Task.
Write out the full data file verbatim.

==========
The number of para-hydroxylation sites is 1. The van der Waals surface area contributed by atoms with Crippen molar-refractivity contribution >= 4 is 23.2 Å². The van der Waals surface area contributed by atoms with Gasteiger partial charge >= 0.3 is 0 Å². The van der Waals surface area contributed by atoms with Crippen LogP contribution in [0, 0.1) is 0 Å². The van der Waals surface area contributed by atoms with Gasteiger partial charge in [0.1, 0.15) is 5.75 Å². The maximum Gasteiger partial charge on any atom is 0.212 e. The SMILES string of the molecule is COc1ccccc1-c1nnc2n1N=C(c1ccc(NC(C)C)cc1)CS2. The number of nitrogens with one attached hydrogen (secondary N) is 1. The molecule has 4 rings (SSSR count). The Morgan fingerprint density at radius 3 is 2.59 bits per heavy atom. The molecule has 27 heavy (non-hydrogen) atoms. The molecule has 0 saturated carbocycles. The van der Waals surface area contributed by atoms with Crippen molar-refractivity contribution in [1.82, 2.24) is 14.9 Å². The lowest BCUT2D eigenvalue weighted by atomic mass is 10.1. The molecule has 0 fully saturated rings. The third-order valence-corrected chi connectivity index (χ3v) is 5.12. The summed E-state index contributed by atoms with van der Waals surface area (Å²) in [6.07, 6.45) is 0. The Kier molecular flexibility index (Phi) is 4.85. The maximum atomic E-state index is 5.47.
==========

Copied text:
The number of para-hydroxylation sites is 1. The van der Waals surface area contributed by atoms with Crippen molar-refractivity contribution >= 4 is 23.2 Å². The van der Waals surface area contributed by atoms with Gasteiger partial charge >= 0.3 is 0 Å². The van der Waals surface area contributed by atoms with Crippen LogP contribution in [0, 0.1) is 0 Å². The van der Waals surface area contributed by atoms with Gasteiger partial charge in [0.1, 0.15) is 5.75 Å². The maximum Gasteiger partial charge on any atom is 0.212 e. The SMILES string of the molecule is COc1ccccc1-c1nnc2n1N=C(c1ccc(NC(C)C)cc1)CS2. The number of nitrogens with one attached hydrogen (secondary N) is 1. The molecule has 4 rings (SSSR count). The Morgan fingerprint density at radius 3 is 2.59 bits per heavy atom. The molecule has 27 heavy (non-hydrogen) atoms. The molecule has 0 saturated carbocycles. The van der Waals surface area contributed by atoms with Crippen molar-refractivity contribution in [1.82, 2.24) is 14.9 Å². The lowest BCUT2D eigenvalue weighted by atomic mass is 10.1. The molecule has 0 fully saturated rings. The third-order valence-corrected chi connectivity index (χ3v) is 5.12. The summed E-state index contributed by atoms with van der Waals surface area (Å²) in [6.07, 6.45) is 0. The Kier molecular flexibility index (Phi) is 4.85. The maximum atomic E-state index is 5.47.